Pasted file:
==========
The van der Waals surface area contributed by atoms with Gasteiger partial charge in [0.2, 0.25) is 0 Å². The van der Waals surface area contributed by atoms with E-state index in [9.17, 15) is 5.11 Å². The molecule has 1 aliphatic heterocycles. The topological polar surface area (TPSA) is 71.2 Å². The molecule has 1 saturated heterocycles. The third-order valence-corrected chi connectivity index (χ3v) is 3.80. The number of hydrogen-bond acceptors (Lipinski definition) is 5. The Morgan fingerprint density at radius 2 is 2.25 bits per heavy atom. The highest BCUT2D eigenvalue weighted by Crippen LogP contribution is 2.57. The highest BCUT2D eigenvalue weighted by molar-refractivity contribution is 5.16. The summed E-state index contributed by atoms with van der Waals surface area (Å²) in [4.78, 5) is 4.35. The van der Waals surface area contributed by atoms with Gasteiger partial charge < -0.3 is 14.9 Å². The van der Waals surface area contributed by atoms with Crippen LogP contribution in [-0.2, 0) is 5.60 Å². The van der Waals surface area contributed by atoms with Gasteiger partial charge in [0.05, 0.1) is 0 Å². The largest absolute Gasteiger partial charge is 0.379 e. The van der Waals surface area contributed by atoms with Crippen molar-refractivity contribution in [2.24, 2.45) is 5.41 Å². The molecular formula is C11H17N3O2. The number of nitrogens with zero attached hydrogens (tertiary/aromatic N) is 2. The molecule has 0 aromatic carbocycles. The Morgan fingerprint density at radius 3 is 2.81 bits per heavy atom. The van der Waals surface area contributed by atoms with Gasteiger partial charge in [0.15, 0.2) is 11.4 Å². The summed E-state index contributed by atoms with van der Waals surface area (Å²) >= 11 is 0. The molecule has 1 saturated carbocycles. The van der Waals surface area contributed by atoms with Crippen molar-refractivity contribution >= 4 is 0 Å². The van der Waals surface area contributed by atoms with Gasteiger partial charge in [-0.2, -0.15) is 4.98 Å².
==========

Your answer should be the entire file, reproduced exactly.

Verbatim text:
The van der Waals surface area contributed by atoms with Gasteiger partial charge in [0.2, 0.25) is 0 Å². The van der Waals surface area contributed by atoms with E-state index in [9.17, 15) is 5.11 Å². The molecule has 1 aliphatic heterocycles. The topological polar surface area (TPSA) is 71.2 Å². The molecule has 1 saturated heterocycles. The third-order valence-corrected chi connectivity index (χ3v) is 3.80. The number of hydrogen-bond acceptors (Lipinski definition) is 5. The Morgan fingerprint density at radius 2 is 2.25 bits per heavy atom. The highest BCUT2D eigenvalue weighted by Crippen LogP contribution is 2.57. The highest BCUT2D eigenvalue weighted by molar-refractivity contribution is 5.16. The summed E-state index contributed by atoms with van der Waals surface area (Å²) in [4.78, 5) is 4.35. The van der Waals surface area contributed by atoms with Gasteiger partial charge < -0.3 is 14.9 Å². The van der Waals surface area contributed by atoms with Crippen LogP contribution in [-0.2, 0) is 5.60 Å². The van der Waals surface area contributed by atoms with Gasteiger partial charge in [0.05, 0.1) is 0 Å². The largest absolute Gasteiger partial charge is 0.379 e. The van der Waals surface area contributed by atoms with Crippen molar-refractivity contribution in [2.24, 2.45) is 5.41 Å². The molecular formula is C11H17N3O2. The number of nitrogens with zero attached hydrogens (tertiary/aromatic N) is 2. The molecule has 0 aromatic carbocycles. The Morgan fingerprint density at radius 3 is 2.81 bits per heavy atom. The van der Waals surface area contributed by atoms with Gasteiger partial charge in [0.15, 0.2) is 11.4 Å². The summed E-state index contributed by atoms with van der Waals surface area (Å²) >= 11 is 0. The molecule has 1 saturated carbocycles. The van der Waals surface area contributed by atoms with Crippen molar-refractivity contribution >= 4 is 0 Å². The van der Waals surface area contributed by atoms with Gasteiger partial charge in [-0.2, -0.15) is 4.98 Å².